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01 April 2020

Regulating the healthcare sector in times of crisis - Working in environments of heightened demand

3 mins

As stated by the NHS and the BMA, COVID-19 represents the greatest challenge the NHS has faced since its creation. During this crisis, it is inevitable that professionals in this sector will have to work harder and longer hours, and many could even be asked to assist in areas they do not generally practice to cope with the influx of ill patients.

When professionals are required to work in extraordinary circumstances, should regulators adapt their practices to account for the unique pressures the professionals face? Further, how do the regulators ensure that they continue to be fair, whilst still maintaining the public’s trust and confidence?

At the beginning of March, many regulators in the health and care sectors released a joint statement addressing how they will continue to regulate during this crisis.

In the statement the regulators “recognise that in highly challenging circumstances, professionals may need to depart from established procedures in order to care for patients and people using health and social care services”. The regulatory standards are flexible and “provide a framework for decision-making in a wide range of situations”.

The regulators acknowledge that practitioners “may feel anxious about how context is taken into account when concerns are raised about their decisions and actions in very challenging circumstances”. Within the statement the regulators try to allay these concerns by stating that complaints will always be considered on the specific facts of the case, taking into account relevant factors including working environment, resources, guidelines and protocols in place at the time of an incident.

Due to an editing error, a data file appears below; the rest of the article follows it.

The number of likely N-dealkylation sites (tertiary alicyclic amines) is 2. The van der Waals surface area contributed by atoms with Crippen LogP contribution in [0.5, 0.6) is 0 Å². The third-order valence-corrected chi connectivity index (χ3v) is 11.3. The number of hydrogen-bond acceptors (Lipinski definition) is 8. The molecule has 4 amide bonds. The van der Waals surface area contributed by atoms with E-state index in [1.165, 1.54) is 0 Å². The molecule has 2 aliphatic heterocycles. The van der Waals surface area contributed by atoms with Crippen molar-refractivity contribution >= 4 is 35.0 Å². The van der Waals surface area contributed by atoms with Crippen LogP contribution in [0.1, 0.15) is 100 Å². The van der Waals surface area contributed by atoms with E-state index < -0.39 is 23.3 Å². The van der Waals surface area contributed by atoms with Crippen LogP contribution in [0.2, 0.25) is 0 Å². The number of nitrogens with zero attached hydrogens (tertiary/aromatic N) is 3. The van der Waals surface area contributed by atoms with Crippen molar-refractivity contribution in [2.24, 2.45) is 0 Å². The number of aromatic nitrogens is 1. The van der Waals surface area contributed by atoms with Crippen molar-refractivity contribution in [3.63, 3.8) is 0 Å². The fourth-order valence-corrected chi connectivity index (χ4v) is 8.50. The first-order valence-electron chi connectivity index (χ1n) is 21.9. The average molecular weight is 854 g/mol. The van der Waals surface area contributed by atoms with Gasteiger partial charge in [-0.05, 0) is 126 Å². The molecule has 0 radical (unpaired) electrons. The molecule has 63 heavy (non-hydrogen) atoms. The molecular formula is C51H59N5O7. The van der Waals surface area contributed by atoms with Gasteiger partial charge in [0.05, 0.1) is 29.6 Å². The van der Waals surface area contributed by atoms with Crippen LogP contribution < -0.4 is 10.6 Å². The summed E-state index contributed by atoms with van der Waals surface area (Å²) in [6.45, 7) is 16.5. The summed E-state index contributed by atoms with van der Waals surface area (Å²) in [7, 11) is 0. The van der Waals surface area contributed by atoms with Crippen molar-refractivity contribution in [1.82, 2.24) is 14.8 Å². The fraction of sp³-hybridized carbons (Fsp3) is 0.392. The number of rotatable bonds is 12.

Within the statement, the regulators also outline the key principles professionals are expected to follow, one of them being recognising and working within the limits of their competence. However, as the regulators acknowledge, health and care professionals may be required to assist with tasks outside of their normal duties. Under the strain of the crisis, situations may arise where it becomes more difficult for professionals to not fall foul of this key principle.

In guidance for doctors issued on their website, the GMC states the following:

“Doctors need to feel confident that they will not be subject to unreasonable criticism by the GMC, or have their registration removed or restricted, because of the difficult decisions they are forced to make, or the standards of care they are able to provide during a pandemic. In considering any complaint made about a doctor working during a pandemic, the GMC will take into account the resources available to the doctor, the problems of working in unfamiliar areas of practice and the stress and tiredness that may affect judgment or behaviour. The primary requirement for all doctors is to respond responsibly and reasonably to the circumstances they face.”

In the guidance the GMC also suggest that, where doctors have to prioritise access to treatment between numerous patients with life-threatening decisions, they should record their decisions and their reasons.

In this time of crisis, when the health and care services are likely to become increasingly overwhelmed, it is important that registrants are provided with clarity to allow them to continue to operate to the best of their ability.

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